Top News

Wednesday, Aug 05, 2020 13:30 [IST]

Last Update: Wednesday, Aug 05, 2020 07:54 [IST]

Do it all

The road to normality would be long and trying. The World Health Organization (WHO) on Monday warned that despite hope for "effective vaccines" for the coronavirus, there might never be a silver bullet for the Covid-19.
A number of vaccines are now in phase three clinical trials and we all hope to have a number of effective vaccines that can help prevent people from infection. However, there’s no silver bullet at the moment and there might never be. For now, stopping outbreaks comes down to the basics of public health and disease control, read an official statement by WHO Director-General TedrosAdhanomGhebreyesus.
Globally, 18,102,671 people have been infected with the disease and 689,625 have died, with the US, Brazil and India being the worst three hit.
The WHO Director-General and WHO emergencies head Mike Ryan urged all nations to rigorously enforce health measures such as mask-wearing, social distancing, hand-washing and testing. The message to people and governments is clear: Do it all. For now, stopping outbreaks comes down to the basics of public health and disease control. Testing, isolating and treating patients, and tracing and quarantining their contacts. Do it all. Inform, empower and listen to communities. Do it all. For individuals, it’s about keeping physical distance, wearing a mask, cleaning hands regularly and coughing safely away from others. Face masks should become a symbol of solidarity round the world.
And when it’s under control, keep going. Keep strengthening the health system. Keep improving surveillance, contact tracing and ensure disrupted health services are restarted as quickly as possible. Keep safeguards and monitoring in place, because lifting restrictions too quickly can lead to a resurgence. Keep investing in the workforce and communicating and engaging communities.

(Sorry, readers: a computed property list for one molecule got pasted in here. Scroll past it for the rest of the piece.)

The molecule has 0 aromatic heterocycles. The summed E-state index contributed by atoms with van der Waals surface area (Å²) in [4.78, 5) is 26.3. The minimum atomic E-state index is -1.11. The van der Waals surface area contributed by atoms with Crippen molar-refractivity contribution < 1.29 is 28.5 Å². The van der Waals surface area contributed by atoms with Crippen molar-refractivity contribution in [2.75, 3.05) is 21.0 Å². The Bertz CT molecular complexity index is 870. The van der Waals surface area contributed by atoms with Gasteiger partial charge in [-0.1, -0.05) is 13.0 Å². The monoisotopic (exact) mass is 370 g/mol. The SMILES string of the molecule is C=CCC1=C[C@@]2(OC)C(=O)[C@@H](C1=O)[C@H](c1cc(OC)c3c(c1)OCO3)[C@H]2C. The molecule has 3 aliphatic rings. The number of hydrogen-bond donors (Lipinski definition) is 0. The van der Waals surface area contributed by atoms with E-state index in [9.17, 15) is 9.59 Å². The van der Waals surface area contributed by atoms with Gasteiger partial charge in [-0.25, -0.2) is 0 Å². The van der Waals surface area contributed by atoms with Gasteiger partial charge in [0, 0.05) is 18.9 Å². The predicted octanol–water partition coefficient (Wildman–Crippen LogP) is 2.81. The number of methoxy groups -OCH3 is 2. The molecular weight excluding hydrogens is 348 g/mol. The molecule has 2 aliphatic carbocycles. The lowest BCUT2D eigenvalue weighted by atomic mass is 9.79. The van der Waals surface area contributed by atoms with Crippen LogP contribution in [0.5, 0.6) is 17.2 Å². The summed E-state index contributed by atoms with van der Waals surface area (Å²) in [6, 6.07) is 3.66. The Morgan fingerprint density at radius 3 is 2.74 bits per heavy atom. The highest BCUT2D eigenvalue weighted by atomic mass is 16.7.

Phase three testing is designed to see if a vaccine candidate actually prevents disease. WHO reports that as of July 31, six vaccine candidates are in phase three. Last week, the vaccine candidate made by the U.S. biotech company Moderna and developed in collaboration with the National Institutes of Health entered phase three of testing. Up to 30,000 volunteers will be assigned to one of two groups. One group will receive two injections spaced approximately 28 days apart of mRNA-1273, as the vaccine is known. The other group will receive an injection containing only salt water. Neither the volunteer nor the person administering the injection will know what's in the syringe in order to avoid bias in favour of one outcome or another. Of course, people running the trial will know who is getting what. Researchers will then monitor both groups to see who, if any, gets sick.
So far, six vaccine candidates have joined Operation Warp Speed, the Trump administration's push to have a coronavirus vaccine widely available by early 2021. Not all the candidates in Operation Warp Speed have reached phase three. More than 250,000 people have already registered their interest in participating in clinical trials, the top U.S. infectious disease specialist said last week.
Until the vaccine trials start to show actual results, we need to just do it all. For our own sake.

Sikkim at a Glance

  • Area: 7096 Sq Kms
  • Capital: Gangtok
  • Altitude: 5,840 ft
  • Population: 6.10 Lakhs
  • Topography: Hilly terrain elevation from 600 to over 28,509 ft above sea level
  • Climate:
  • Summer: Min- 13°C - Max 21°C
  • Winter: Min- 0.48°C - Max 13°C
  • Rainfall: 325 cms per annum
  • Language Spoken: Nepali, Bhutia, Lepcha, Tibetan, English, Hindi